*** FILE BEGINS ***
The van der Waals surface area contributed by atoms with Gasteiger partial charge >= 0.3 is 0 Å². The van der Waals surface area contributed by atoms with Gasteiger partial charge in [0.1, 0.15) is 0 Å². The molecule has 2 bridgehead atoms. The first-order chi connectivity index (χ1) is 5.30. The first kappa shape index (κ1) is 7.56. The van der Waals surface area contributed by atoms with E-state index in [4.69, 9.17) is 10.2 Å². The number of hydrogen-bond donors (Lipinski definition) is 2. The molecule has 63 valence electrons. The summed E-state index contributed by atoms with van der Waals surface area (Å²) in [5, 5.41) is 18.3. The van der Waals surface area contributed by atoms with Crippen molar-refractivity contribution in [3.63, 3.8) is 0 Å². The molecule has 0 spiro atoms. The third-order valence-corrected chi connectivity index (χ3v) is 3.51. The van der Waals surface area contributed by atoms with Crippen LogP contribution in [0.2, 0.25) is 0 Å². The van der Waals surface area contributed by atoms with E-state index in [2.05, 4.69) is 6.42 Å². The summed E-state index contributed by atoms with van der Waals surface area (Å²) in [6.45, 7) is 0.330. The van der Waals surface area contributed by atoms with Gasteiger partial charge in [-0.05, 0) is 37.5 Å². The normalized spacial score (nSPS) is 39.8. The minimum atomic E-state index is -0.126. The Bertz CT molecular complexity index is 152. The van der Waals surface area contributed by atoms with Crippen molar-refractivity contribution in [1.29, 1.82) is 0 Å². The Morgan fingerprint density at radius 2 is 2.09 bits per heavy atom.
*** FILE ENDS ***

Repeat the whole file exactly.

The van der Waals surface area contributed by atoms with Gasteiger partial charge >= 0.3 is 0 Å². The van der Waals surface area contributed by atoms with Gasteiger partial charge in [0.1, 0.15) is 0 Å². The molecule has 2 bridgehead atoms. The first-order chi connectivity index (χ1) is 5.30. The first kappa shape index (κ1) is 7.56. The van der Waals surface area contributed by atoms with E-state index in [4.69, 9.17) is 10.2 Å². The number of hydrogen-bond donors (Lipinski definition) is 2. The molecule has 63 valence electrons. The summed E-state index contributed by atoms with van der Waals surface area (Å²) in [5, 5.41) is 18.3. The van der Waals surface area contributed by atoms with Crippen molar-refractivity contribution in [3.63, 3.8) is 0 Å². The molecule has 0 spiro atoms. The third-order valence-corrected chi connectivity index (χ3v) is 3.51. The van der Waals surface area contributed by atoms with Crippen LogP contribution in [0.2, 0.25) is 0 Å². The van der Waals surface area contributed by atoms with E-state index in [2.05, 4.69) is 6.42 Å². The summed E-state index contributed by atoms with van der Waals surface area (Å²) in [6.45, 7) is 0.330. The van der Waals surface area contributed by atoms with Gasteiger partial charge in [-0.05, 0) is 37.5 Å². The normalized spacial score (nSPS) is 39.8. The minimum atomic E-state index is -0.126. The Bertz CT molecular complexity index is 152. The van der Waals surface area contributed by atoms with Crippen molar-refractivity contribution in [1.29, 1.82) is 0 Å². The Morgan fingerprint density at radius 2 is 2.09 bits per heavy atom.